The House of Representatives Standing Committee on Economics has announced an inquiry into the impact of removing refundable franking credits.
Committee chair and Liberal MP Tim Wilson said the ability for investors to claim full credits is a core part of the tax system and fundamental to the financial security of retirees.
“There has been legitimate community concern about proposals to remove cash refunds for their full allocation of credits for individuals and superannuation funds, and that it amounts to a tax on the savings of retirees,” Wilson said.
“The committee is examining what impacts the removal of refundable franking credits would have, particularly on retirees who have made long-term retirement saving decisions based on their ability to claim refunds on their franking credits and whether it will compromise their financial security.”
The terms of reference for the inquiry are for the committee to examine and report on the use of refundable franking credits, their benefits and the effects of their removal.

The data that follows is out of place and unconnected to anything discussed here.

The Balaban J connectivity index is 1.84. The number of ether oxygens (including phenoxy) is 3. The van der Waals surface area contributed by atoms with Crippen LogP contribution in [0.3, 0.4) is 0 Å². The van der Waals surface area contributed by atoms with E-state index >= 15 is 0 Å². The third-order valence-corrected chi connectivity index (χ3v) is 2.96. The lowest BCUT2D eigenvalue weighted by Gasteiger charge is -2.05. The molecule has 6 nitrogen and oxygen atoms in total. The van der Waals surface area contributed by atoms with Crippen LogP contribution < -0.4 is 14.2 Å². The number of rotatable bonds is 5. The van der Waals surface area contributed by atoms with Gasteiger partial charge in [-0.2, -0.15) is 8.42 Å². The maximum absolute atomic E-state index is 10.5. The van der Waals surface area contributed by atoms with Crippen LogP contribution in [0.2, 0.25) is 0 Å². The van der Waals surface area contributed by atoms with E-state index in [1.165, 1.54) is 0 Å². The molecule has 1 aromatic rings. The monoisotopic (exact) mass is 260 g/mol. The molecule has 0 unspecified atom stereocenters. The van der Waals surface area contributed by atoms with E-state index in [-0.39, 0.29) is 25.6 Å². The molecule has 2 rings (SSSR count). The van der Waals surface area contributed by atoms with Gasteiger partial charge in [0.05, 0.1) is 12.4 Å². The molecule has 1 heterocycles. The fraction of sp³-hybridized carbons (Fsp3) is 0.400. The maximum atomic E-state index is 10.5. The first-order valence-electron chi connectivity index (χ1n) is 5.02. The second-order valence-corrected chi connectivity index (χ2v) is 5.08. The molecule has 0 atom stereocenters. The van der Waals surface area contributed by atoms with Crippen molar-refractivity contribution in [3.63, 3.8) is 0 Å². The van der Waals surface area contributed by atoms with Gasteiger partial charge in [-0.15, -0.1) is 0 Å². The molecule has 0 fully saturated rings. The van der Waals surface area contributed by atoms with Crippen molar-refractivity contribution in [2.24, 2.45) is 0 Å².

This includes analysis of who receives refundable franking credits, the opportunities they provide as an alternative savings and investment vehicle to low and middle-income earners, and their impact on decreasing tax bills.
The inquiry will also consider how refundable franking credits support tax principles, particularly implications for tax neutrality, removal of double taxation and fairness.
It will also look at the expected behavioural changes from the removal, including increased dependence on the pension; if there are carveouts applied, what this might mean for additional complexity, uncertainty and fairness; reduced incentives to save and distortions to which asset classes are invested in and funds are used; and the reliability of providing a sustainable revenue base over the longer term.
Submissions are being sought by 2 November.